Let’s face it, working with regulators can be frustrating, confusing and, intimidating. Regulatory agencies — whether local, state, or federal — are, by law, a critical part of nearly every project; and yet, for many businesses, municipalities and individuals, the idea of picking up the phone or hitting “send” on that email causes hearts to skip a beat.
This is a common reaction, and sometimes, one not without merit. But why? Aren’t they working for you? The answer is both yes and no. The first thing to understand is that regulators are often seeing your project through several different lenses. Yes, they support the concept of jobs and economic growth, but they are also considering applicable laws, following detailed internal processes, and are often anticipating potential public and political interests. Even under the best scenario, these considerations are complicated, and can cause your project to move slower through the regulatory process than you would like. Under the worst scenario, these issues are in conflict with each other and can cause projects and regulatory decisions to grind to a halt. Unfortunately, you may not understand why it’s happening, how it got to this point, or what you can do to help get it “un-stuck”.
The good news is that there are things you can do to improve these situations now and minimize problems in the future. Often, it starts by simply improving your relationships with the regulatory agency. But what does it mean to have a positive and effective relationships with your regulatory agencies and what can you do to make that happen? Here are a few key concepts:
- Make a plan. Develop an engagement plan and make sure your team is on-board: Who will engage with the agencies and at what level? How will you do it (calls, emails, face to face) and at what frequency? What are the goals and do you have feedback loops to measure effectiveness and adjust if necessary?
- Invest in the relationship. Building a productive relationship with the regulators will take both your time and willingness to be personally invested. Ideally, you’ll be building this relationship around a specific project or controversial issue (i.e., permit or enforcement action). Inevitably, you are going to run into a tough issue down the road and it will be at this point when your past efforts to build good relationships can really “pay off”.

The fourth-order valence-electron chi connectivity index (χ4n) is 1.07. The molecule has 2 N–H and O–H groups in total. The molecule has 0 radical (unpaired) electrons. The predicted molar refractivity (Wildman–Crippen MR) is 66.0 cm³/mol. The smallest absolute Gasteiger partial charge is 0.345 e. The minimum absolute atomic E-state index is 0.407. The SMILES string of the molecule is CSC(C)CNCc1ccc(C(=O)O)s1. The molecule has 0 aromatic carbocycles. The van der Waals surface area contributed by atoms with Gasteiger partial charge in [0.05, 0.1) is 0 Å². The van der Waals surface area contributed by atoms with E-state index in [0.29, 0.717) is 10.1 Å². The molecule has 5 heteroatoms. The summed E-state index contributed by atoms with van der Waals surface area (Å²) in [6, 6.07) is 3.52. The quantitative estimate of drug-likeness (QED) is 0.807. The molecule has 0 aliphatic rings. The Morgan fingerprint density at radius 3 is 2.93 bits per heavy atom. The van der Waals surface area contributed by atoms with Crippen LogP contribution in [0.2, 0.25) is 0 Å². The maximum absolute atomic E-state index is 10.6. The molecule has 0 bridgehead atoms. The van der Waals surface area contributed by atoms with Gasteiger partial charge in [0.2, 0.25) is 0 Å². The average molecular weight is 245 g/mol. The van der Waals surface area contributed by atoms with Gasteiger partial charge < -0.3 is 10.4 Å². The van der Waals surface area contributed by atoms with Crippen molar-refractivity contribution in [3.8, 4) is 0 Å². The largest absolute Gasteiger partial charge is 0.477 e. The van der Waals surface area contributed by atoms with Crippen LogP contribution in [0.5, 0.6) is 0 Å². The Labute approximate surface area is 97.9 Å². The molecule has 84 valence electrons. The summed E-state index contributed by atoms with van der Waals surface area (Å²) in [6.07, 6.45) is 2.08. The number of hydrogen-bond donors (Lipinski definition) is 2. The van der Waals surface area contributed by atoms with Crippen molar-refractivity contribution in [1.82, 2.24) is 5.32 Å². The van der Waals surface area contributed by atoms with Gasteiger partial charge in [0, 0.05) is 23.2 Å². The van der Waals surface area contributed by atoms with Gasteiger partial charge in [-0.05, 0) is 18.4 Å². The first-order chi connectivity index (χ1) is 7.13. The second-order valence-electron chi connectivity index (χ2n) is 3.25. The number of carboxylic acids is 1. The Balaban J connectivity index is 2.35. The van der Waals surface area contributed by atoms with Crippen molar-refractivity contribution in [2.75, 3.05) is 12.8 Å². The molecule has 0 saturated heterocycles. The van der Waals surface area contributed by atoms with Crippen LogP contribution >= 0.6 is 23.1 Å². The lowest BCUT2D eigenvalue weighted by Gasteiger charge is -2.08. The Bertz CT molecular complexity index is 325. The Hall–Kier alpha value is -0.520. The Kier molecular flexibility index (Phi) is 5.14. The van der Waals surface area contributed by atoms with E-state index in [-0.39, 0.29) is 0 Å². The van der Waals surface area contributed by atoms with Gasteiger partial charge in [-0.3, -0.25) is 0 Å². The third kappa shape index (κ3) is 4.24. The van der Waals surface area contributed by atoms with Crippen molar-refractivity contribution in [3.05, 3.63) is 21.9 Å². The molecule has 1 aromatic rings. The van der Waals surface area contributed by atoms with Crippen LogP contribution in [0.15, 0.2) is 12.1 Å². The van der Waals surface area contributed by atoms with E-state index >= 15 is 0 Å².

- Understand processes and pressures. Environmental laws are complex but the regulatory processes that the agencies follow can be downright mind-boggling! It helps to develop some basic understanding of these processes. Not only will it provide you some context but it may also help identify opportunities to proactively assist the agencies work through particularly sticky issues and potential roadblocks.
- Build trust. Do you know what to expect from the regulator? Do they know what to expect from you? Building trust over time will help minimize conflict down the road. When issues do pop up, mutual trust will help resolve those issues much faster. Building trust requires honest and respectful communications, follow through on commitments, and minimal surprises!
- Know when (and where) to escalate. At some point, you may need to talk to someone higher up at the regulatory agency…and that’s ok. However, there’s a right way and a wrong way when considering going “over-the-head” of the person you have been trying to build a relationship with.
- Connect with the experts. The most effective consultants and contractors should have a proven history of productive relationships with local, state and federal regulatory agencies. They should be able to help translate your goals and connect and build your relationships with the regulators. Make sure you understand their history, philosophy and capabilities as you consider your next consultant.
Building positive and effective relationships with your regulators is an investment. It requires that your entire team understands and is aligned on your goals and expectations. It also takes a commitment in time and resources – both to create and execute your engagement plans with the regulatory agencies. This will require some out-of-the-box thinking as you probably haven’t considered and budgeted for this in the past.
Our last recommendation? Start now. The investment will pay off down the road and will be especially fruitful as you work through your next challenging permit or enforcement negotiations with your local, state or federal regulatory agency.
In the next blog, we’ll be talking about some of fundamental differences between local, state and federal regulatory agencies and some specific tips to build better relationships with each.